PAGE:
Alzheimer’s: How Can it Affect You?

Even in today’s medically advanced world, plenty of mystery surrounds Alzheimer’s disease. There is little known about its causes and why it develops so rapidly. Often times, people believe it is not necessary to learn because it will not affect them or a loved one. The truth is, the disease can surprise us all. Its long-term effects can be devastating to the affected individual and their family or caretaker. Despite not having a family history of the disease, it would benefit us all to learn more.

Pat Summitt, the University of Tennessee’s women’s head basketball coach, serves as an example of the devastation this can have on an individual, a family, and a community. Summitt’s recent passing on June 28th from a long battle with Alzheimer’s made headlines and reminded us of the effects this disease can have and the importance of combatting it head on. A woman who was active, constantly using her critical thinking skills still became a victim of the disease and caused a quick deterioration of her physically and mentally.

Unfortunately for many, there is no current cure but there are other ways of battling this disease. At our last Alzheimer’s conference we learned the benefits of coconut oil in retarding the progression of the disease. We also learned that dancing is more beneficial than reading the newspaper or Sudoku in keeping the mind strong against the disease. There are also ways of making decisions for yourself before the disease becomes a detriment. If you have Alzheimer’s disease in your family, you should place priority on preparing your estate planning. Many individuals choose to do so after they are diagnosed and often times this is too late. Even if you have no history of the disease. It is still beneficial to prepare your plan as it can avoid many, if not all, issues that may arise down the road.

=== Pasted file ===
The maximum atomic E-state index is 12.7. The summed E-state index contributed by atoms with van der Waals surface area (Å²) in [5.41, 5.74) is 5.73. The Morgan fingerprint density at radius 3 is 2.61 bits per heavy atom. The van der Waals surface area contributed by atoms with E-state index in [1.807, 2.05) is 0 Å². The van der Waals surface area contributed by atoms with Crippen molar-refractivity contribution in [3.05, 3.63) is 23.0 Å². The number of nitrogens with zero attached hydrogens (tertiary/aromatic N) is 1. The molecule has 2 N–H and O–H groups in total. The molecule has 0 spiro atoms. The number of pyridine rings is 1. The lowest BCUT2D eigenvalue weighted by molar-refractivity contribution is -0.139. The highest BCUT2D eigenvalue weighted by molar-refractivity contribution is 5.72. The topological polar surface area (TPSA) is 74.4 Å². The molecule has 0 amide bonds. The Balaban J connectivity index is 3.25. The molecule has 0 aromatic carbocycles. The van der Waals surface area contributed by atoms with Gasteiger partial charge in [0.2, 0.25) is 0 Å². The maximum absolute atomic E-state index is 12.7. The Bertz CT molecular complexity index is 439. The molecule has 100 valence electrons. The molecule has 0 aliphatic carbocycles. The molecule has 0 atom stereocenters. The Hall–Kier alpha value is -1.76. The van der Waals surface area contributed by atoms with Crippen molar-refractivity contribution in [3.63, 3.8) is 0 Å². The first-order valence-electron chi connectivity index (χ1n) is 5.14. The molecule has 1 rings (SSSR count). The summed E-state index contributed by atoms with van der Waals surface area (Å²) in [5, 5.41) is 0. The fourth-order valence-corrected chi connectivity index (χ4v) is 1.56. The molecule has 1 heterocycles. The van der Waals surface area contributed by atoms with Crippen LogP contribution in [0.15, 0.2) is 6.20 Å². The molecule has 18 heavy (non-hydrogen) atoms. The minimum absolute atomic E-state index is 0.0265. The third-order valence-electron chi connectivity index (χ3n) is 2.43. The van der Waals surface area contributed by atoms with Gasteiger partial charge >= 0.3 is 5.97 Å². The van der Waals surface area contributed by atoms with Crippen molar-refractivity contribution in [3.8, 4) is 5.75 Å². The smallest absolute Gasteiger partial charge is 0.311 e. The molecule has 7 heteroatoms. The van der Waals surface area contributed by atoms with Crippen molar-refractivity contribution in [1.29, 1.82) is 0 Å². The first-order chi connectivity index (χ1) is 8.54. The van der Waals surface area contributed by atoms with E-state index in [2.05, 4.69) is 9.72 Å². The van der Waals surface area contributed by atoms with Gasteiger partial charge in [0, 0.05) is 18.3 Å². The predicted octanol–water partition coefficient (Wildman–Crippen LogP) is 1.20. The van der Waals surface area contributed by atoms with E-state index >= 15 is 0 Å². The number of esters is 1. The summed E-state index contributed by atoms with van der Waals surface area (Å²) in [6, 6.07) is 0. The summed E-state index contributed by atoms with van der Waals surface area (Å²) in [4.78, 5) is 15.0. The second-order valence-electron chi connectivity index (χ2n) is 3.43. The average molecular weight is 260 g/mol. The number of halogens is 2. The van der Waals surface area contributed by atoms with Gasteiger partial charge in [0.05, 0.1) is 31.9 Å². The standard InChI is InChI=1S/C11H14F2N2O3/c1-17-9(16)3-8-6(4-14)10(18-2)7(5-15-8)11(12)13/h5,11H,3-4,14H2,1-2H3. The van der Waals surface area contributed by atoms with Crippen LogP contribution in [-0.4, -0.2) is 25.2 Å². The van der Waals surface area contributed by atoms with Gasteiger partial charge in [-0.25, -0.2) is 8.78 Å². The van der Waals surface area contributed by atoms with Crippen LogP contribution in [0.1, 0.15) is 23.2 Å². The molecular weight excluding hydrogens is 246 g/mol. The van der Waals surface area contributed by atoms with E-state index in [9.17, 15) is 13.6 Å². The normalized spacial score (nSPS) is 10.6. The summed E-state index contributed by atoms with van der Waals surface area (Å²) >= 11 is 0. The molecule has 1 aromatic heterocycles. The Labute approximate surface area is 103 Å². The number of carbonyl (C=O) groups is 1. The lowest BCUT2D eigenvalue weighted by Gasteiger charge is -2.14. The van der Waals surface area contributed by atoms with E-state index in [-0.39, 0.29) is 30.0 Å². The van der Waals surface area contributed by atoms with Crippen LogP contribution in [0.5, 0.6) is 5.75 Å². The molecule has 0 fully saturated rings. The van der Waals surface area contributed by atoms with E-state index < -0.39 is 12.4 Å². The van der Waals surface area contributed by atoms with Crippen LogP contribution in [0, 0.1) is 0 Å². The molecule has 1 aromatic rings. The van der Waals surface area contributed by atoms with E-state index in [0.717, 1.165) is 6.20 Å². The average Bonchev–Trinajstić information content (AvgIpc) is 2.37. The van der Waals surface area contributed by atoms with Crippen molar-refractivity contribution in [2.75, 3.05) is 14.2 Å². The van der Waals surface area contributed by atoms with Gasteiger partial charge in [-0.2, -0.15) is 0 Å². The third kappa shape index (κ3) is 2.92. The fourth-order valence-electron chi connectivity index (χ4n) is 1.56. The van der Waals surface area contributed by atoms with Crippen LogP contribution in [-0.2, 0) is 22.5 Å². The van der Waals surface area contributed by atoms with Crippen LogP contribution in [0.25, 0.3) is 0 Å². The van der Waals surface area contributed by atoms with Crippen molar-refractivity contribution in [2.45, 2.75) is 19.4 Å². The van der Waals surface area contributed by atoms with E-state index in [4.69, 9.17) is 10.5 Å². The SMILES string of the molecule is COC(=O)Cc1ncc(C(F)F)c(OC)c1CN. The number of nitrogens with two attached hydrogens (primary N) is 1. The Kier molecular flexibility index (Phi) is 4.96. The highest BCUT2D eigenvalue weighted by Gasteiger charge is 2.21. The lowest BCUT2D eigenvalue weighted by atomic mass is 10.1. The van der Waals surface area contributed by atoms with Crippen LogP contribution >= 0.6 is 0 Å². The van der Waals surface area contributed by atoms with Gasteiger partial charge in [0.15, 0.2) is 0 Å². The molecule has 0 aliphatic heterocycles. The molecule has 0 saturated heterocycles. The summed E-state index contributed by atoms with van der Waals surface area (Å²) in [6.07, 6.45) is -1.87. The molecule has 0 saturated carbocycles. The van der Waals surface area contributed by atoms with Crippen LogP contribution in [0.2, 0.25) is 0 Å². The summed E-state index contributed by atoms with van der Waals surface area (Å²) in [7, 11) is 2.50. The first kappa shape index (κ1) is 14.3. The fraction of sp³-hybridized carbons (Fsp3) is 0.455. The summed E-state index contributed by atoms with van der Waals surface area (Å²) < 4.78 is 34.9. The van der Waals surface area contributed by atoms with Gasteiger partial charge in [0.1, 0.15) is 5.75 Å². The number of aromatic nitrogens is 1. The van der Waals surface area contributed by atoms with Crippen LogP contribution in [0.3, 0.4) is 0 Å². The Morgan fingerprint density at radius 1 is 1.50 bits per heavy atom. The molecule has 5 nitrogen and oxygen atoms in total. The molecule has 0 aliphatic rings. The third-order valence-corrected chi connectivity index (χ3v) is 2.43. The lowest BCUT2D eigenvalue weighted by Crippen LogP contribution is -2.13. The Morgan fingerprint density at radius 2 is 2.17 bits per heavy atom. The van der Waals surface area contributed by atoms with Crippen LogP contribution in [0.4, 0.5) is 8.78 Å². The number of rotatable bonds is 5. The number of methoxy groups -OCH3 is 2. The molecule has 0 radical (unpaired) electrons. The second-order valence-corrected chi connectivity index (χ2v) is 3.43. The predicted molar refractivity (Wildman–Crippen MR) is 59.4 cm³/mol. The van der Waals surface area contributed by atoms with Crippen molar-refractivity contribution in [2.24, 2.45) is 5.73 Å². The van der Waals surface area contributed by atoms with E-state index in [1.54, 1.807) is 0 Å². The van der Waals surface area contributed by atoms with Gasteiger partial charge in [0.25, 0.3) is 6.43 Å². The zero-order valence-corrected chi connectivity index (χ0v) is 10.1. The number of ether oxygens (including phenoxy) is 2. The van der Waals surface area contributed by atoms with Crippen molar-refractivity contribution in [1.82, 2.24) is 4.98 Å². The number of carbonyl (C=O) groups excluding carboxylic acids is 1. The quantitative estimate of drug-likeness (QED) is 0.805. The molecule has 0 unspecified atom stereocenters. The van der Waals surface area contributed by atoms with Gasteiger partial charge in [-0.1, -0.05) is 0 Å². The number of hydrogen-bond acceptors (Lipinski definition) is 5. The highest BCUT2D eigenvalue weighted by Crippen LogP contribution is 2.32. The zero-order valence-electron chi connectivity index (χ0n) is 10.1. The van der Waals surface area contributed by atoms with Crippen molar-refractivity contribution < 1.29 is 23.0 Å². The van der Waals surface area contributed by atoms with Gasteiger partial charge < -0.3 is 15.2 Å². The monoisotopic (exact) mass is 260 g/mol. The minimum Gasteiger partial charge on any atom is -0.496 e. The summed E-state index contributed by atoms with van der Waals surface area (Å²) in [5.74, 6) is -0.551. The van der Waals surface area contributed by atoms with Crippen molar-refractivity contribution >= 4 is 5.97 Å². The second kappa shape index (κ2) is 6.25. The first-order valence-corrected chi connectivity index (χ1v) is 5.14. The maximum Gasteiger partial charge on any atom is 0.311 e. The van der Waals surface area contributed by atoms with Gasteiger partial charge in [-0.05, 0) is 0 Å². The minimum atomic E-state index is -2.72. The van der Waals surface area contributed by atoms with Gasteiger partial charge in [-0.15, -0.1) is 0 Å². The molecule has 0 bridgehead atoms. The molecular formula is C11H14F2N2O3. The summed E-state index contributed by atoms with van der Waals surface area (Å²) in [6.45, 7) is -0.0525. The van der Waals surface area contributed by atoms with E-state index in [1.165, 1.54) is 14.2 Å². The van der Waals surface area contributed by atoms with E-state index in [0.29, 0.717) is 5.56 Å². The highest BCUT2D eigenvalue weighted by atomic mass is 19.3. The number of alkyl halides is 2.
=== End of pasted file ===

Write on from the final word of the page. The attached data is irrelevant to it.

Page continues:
If you are unsure or hesitant, speaking with a trusted family member, friend, or estate planning attorney can help you sort out any uncertainties.

Do not let a disease such as Alzheimer’s prevent you from securing your plans and your legacy.

Planning now for the future may allow you to live a meaningful and dignified life. Even if you are unable to make it happen on your own.